We are pleased to introduce our upcoming guest, Christopher Cousins, a fourth-year PhD student in the Department of Fisheries and Wildlife, advised by Prof. Tiffany Garcia. Cousins is researching torrent salamanders, a family of small amphibians endemic to the Pacific Northwest.
The habitat for torrent salamanders stretches from the far north of California up through the Washington coast and includes distinct populations in the Cascade Range and the Oregon Coast Range. Torrent salamanders inhabit cold streams at relatively high altitude — the kind where few or no fish live, leaving the amphibians near or at the top of the local food chain. Such streams can be ephemeral, disappearing at times throughout the year and leaving salamanders vulnerable to desiccation. This problem is only expected to worsen as climate change further upends these water systems. Torrent salamanders are currently candidates for classification under the Endangered Species Act (ESA), the federal law which grants protections to threatened species. Logging presents another danger to salamander habitats, as reduced tree canopy cover can contribute to higher water temperatures. Under the ESA, officials could prohibit logging in buffer zones around small streams, granting salamander habitats the same protection as the larger streams where salmon live.
Chris’s work with salamanders takes many different forms. He has extensive experience in fieldwork, spending six months traveling throughout Oregon and Washington. He has used environmental DNA from water samples to detect torrent salamander populations in various streams. In another project, he collected DNA directly from approximately 150 salamanders. Chris performed both the lab work to process these samples and the bioinformatics analysis to assemble their DNA sequences. This summer, he plans to conduct a detailed survey of the streams of the streams in the H.J. Andrews Experimental Forest. The overarching goal of his PhD is to document the genetic diversity among torrent salamanders and characterize their population structure across the region, which he hopes will help inform the ESA decision-making process.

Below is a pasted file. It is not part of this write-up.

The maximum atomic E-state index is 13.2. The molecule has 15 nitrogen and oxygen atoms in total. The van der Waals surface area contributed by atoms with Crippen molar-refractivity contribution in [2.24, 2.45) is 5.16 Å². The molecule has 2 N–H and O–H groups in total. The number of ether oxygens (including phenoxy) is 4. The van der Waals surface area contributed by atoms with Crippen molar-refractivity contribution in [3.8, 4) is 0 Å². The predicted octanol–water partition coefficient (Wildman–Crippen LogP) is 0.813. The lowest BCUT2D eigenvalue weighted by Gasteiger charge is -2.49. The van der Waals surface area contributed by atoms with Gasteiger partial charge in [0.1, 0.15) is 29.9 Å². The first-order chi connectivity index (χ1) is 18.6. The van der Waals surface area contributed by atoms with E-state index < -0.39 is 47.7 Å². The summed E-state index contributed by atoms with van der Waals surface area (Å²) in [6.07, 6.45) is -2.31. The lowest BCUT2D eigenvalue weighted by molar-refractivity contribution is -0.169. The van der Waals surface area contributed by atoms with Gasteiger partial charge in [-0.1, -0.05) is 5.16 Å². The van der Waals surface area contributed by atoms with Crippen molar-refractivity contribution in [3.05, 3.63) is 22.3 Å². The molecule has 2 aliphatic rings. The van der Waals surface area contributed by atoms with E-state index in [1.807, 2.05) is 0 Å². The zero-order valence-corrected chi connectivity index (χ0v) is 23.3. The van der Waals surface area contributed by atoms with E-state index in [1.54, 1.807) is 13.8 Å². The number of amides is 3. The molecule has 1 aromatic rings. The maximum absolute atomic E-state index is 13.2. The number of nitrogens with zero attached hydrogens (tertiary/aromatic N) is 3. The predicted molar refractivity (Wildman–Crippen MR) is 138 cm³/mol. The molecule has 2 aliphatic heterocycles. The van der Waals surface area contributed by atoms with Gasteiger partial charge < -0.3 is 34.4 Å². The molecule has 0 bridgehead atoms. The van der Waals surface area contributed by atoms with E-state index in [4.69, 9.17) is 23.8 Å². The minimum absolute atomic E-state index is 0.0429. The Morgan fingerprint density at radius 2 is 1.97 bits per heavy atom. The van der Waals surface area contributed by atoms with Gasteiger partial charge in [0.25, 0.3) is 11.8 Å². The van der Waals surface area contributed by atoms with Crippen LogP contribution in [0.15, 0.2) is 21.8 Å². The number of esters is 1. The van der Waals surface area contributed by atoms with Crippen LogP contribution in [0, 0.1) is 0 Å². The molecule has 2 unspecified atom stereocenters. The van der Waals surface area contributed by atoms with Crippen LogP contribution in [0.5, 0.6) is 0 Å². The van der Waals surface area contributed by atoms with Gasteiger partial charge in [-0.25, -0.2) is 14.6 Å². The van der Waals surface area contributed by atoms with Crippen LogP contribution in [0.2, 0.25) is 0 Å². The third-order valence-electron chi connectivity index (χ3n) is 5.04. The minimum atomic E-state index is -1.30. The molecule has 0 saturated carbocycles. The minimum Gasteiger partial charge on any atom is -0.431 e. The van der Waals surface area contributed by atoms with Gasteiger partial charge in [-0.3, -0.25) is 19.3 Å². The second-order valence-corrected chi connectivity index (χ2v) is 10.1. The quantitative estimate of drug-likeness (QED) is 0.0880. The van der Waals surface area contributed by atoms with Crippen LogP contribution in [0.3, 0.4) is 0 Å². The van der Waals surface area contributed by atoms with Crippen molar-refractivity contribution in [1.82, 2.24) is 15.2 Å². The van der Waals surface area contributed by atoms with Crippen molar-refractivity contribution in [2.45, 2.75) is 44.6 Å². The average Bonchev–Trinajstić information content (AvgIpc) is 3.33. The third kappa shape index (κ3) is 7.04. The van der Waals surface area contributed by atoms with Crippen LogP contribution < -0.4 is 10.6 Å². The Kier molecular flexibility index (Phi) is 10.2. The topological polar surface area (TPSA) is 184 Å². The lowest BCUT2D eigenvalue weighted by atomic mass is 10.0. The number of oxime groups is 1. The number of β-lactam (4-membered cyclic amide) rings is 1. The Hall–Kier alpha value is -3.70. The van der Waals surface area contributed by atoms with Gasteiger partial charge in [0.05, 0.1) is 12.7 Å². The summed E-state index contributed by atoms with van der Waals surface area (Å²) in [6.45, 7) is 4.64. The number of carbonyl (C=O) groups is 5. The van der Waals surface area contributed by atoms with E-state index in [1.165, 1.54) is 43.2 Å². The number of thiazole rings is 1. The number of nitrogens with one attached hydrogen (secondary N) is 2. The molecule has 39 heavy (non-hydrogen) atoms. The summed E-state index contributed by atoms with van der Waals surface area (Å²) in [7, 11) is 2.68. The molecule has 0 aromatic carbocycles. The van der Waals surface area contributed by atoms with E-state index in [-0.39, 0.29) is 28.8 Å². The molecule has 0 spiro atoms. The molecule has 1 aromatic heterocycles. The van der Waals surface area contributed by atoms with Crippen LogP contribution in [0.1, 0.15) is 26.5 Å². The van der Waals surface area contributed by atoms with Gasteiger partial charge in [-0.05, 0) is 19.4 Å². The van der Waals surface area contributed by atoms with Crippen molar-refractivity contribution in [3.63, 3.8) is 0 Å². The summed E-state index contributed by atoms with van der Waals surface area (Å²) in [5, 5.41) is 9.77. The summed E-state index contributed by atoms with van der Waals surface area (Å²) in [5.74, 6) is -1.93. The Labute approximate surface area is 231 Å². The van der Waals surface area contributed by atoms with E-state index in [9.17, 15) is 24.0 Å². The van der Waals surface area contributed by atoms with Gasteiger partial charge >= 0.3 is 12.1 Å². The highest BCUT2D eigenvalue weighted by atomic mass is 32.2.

Chris remembers catching frogs and salamanders as a child – proof of his fascination with amphibians at a young age. His father was in the Navy, so the family moved around repeatedly, but Chris grew up mostly in Japan. Upon moving back to the US, he felt drawn to Oregon and enrolled at Lane community college before transferring to Oregon State to earn his bachelor’s degree as a first-generation college graduate. He remained at OSU for his graduate work due to the community of scientific mentors he had built. To hear more about his journey, what it is like to explore the Mt. St. Helens eruption zone, and what motivates him to work with this threatened species, tune in to KBVR 88.7 FM this this Sunday, Feb 19th, at 7pm.